Uptime : 5 days, 16:29:55 on Thu Jun 21 12:02:34 2012 Version : Oracle JRockit(R) R28.1.4-7-144370-1.6.0_26-20110617-2130-linux-ia32 CPU : Intel Westmere (HT) SSE SSE2 SSE3 SSSE3 SSE4.1 SSE4.2 Core Intel64 Number CPUs : 8 Tot Phys Mem : 12632571904 (12047 MB) OS version : Red Hat Enterprise Linux Server release 5.5 (Tikanga) Linux version 2.6.18-194.26.1.el5PAE (email@example.com) (gcc version 4.1.2 20080704 (Red Hat 4.1.2-48)) #1 SMP Fri Oct 29 14:28:58 EDT 2010 (i686) Thread System: Linux NPTL LibC release : 2.5-stable Java locking : Lazy unlocking enabled (class banning) (transfer banning) State : JVM is running (Main thread has finished) Command Line : -Dprogram.name=run.sh -Xms1536M -Xmx1536M -Djava.net.preferIPv4Stack=true -Xverbose:gc,memory -XverboseLog:/tmp/gc-jrockit.log -Xbootclasspath/p: -XXaggressive -XXcompaction:heapParts=1536 -Xgc:genconcon -Xns:150M -XXgcThreads:2 -XXgcTrigger:50 -XXcompaction:internalPercentage=1.0 -XXcompaction:externalPercentage=1.0 -Xmanagement -Djrockit.managementserver.port=4646 -Dcom.sun.management.jmxremote.ssl=false -Djava.net.preferIPv4Stack=true -Djava.endorsed.dirs=/var/lib/OC/imsc/lib/endorsed -Dsun.java.launcher=SUN_STANDARD com.adrianos.Main Repository : /tmp/2012_06_15_19_32_40_21109 java.home : /usr/java/jrockit-jdk1.6.0_26-R28.1.4-4.0.1.orig/jre StackOverFlow: 0 StackOverFlowErrors have occured OutOfMemory : 0 OutOfMemoryErrors have occured C Heap : Good; no memory allocations have failed GC Strategy : Mode: pausetime, with strategy: genconcon (basic strategy: genconcon) GC Status : OC is not running. Last finished OC was OC#5287. : YC is not running. Last finished YC was YC#16925. YC Promotion : Last YC successfully promoted all objects YC History : Ran 3 YCs before OC#5283. : Ran 3 YCs before OC#5284. : Ran 3 YCs before OC#5285. : Ran 3 YCs before OC#5286. : Ran 3 YCs before OC#5287. : Ran 2 YCs since last OC. Heap : 0x5661a000 - 0xb661a000 (Size: 1536 MB) Compaction : (no compaction area) Allocation : TLA-min: 2048, TLA-preferred: 20480 TLA-waste limit: 2048 NurseryList : 0x869370d8 - 0x941e0390 KeepArea : 0x8da6c078 - 0x941e0390 KA Markers : [ 0x8b4857c8, 0x8da6c078 , 0x941e0390 ] Forbidden A : (none) Previous KA : 0x8b4857c8 - 0x8da6c078 Previous FA : (none) CompRefs : References are 32-bit. ... ... Loaded modules: 08048000-08057193 /usr/java/jrockit-jdk1.6.0_26-R28.1.4-4.0.1.orig/bin/java b7f12000-b7f1262b /usr/java/jrockit-jdk1.6.0_26-R28.1.4-4.0.1.orig/bin/java ... ...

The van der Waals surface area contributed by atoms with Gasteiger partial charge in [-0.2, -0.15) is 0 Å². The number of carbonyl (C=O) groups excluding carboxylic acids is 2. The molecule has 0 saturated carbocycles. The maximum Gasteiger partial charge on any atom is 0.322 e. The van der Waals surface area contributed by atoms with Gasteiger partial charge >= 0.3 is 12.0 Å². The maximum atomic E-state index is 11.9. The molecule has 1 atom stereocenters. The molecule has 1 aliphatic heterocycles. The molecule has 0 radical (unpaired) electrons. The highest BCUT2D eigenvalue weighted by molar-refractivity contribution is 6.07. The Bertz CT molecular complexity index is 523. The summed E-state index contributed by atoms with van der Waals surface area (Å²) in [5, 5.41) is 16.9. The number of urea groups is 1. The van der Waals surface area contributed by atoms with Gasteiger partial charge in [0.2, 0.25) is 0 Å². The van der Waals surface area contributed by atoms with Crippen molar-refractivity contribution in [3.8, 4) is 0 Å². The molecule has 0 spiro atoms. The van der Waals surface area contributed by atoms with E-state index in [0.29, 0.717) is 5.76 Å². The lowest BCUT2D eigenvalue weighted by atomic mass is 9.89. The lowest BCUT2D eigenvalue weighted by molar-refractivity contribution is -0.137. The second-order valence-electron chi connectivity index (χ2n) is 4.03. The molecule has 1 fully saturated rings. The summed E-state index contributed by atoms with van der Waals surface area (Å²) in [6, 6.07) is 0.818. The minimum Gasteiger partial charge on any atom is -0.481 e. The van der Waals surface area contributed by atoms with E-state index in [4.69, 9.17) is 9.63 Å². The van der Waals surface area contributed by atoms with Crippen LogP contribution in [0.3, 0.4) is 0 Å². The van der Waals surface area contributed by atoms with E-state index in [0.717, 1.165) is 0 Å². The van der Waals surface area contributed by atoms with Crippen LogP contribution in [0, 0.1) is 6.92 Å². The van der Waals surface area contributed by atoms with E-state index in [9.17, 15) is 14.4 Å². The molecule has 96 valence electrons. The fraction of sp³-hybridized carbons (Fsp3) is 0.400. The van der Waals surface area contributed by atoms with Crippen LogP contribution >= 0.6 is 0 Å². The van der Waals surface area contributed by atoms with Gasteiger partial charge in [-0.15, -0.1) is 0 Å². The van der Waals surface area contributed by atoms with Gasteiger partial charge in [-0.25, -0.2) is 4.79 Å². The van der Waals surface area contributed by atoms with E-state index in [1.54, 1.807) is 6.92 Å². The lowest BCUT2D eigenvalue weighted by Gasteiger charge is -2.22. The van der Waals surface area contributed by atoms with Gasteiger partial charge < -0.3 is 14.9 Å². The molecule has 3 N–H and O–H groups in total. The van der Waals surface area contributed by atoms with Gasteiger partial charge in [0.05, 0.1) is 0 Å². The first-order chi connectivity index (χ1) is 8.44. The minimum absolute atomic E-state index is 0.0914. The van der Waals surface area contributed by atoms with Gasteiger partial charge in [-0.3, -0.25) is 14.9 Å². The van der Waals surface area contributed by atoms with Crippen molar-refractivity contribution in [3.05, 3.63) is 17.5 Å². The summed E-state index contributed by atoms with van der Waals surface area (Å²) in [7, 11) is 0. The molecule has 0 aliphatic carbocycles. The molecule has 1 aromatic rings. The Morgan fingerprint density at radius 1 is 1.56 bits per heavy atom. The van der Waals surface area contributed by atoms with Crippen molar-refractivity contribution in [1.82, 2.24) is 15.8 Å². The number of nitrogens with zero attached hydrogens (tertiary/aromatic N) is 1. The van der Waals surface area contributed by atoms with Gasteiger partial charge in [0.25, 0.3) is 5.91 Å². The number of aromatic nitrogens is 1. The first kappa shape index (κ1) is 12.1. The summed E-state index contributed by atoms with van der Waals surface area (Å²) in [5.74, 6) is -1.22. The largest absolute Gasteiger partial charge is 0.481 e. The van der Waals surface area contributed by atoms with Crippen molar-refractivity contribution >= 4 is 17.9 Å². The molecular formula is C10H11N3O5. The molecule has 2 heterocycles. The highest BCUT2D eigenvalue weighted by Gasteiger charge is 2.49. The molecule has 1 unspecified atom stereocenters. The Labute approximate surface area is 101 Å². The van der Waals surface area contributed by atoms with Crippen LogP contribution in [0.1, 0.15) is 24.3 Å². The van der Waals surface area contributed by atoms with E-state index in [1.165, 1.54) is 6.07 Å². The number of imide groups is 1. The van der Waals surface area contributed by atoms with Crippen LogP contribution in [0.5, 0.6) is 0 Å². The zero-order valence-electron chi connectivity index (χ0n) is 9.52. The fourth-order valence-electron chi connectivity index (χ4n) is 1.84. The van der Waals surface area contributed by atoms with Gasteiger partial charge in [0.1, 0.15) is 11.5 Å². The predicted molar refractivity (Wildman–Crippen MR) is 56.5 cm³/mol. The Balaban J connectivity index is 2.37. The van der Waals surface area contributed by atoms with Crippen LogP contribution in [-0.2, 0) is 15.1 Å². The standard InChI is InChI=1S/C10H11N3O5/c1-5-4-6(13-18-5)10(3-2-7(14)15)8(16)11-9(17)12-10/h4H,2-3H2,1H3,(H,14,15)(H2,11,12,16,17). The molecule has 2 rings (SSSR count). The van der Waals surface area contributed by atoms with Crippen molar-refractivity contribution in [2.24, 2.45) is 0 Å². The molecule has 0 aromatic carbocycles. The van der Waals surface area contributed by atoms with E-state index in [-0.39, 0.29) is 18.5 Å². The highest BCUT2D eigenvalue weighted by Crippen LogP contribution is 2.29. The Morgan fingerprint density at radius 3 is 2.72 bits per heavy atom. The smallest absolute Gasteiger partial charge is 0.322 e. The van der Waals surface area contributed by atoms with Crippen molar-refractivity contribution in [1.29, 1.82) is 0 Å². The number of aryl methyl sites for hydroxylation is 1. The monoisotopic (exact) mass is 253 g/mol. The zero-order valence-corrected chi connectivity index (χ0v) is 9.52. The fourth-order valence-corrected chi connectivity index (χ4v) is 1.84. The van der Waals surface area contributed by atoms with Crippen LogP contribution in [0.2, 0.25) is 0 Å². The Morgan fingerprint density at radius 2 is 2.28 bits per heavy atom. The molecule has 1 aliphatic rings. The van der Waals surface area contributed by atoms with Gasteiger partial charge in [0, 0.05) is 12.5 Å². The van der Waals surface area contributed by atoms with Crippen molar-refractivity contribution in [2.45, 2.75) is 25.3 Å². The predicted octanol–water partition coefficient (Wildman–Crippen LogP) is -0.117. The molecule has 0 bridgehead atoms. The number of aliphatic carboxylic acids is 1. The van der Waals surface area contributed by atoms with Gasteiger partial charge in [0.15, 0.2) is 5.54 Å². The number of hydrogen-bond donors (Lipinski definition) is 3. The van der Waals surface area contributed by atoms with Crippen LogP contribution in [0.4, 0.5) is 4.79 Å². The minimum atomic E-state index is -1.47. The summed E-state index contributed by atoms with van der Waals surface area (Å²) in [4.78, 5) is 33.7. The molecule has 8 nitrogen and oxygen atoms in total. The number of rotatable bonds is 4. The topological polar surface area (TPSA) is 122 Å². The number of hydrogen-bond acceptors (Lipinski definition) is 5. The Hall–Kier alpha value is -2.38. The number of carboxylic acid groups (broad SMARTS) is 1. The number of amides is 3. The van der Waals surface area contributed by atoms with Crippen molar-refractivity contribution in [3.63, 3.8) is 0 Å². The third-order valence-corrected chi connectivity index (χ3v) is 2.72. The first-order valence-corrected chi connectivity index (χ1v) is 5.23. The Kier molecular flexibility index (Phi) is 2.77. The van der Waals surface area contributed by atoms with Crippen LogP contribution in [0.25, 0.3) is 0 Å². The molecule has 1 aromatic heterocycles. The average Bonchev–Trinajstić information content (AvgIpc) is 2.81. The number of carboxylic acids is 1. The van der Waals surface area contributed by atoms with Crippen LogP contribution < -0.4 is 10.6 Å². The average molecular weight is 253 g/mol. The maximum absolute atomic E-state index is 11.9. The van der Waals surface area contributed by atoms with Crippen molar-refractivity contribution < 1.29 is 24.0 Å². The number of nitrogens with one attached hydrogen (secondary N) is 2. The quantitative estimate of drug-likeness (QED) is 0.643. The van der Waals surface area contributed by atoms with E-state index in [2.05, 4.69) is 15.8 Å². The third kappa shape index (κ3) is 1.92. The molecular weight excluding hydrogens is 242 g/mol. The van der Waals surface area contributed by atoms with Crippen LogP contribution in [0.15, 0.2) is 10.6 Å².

5) Create a flight recording $> jrcmd <pid> start_flightrecording name=myrecord1 filename=/var/tmp/myrecord1.jfr duration=60s compress=true settings=/my/path/xxx.jfs
Starts a JRockit Flight Recorder recording that can help you analyse the behaviour of your code and find potentials problems (like bottlenecks). This is really useful to understand what your threads are doing. There re many templates located in the JROCKIT_HOME/jre/lib/jfr directory.
6) Produce a heap dump $> jrcmd <pid> hprofdump filename=/tmp/jrockit1.hprof
Produce heap dumps in the popular HPROF format that can be used to resolve memory leaks or have a better understanding of your code. You can analyse this file using the excellent Eclipse Memory Analyzer Tool (MAT) or default Java memory analyser VisualVM. General Tips:
- You have to be careful with the last 2 commands as they are very useful, but need extra resources from JVM. Avoid to execute them on high traffic hours, except you really need them. Keep in mind that if JVM is at very “difficult” state, it will not permit such actions.
- MAT is a great tool and I love it. BUT if you want to be fully prepared you have to also play with VisualVM as exists in default installation of Hotspot. This means that VisualVM is always there and you do not need an extra graphical tool to check something simple. I have been in a such case, where I did not have internet access and my laptop use was prohibited.
I hope you will find these details useful.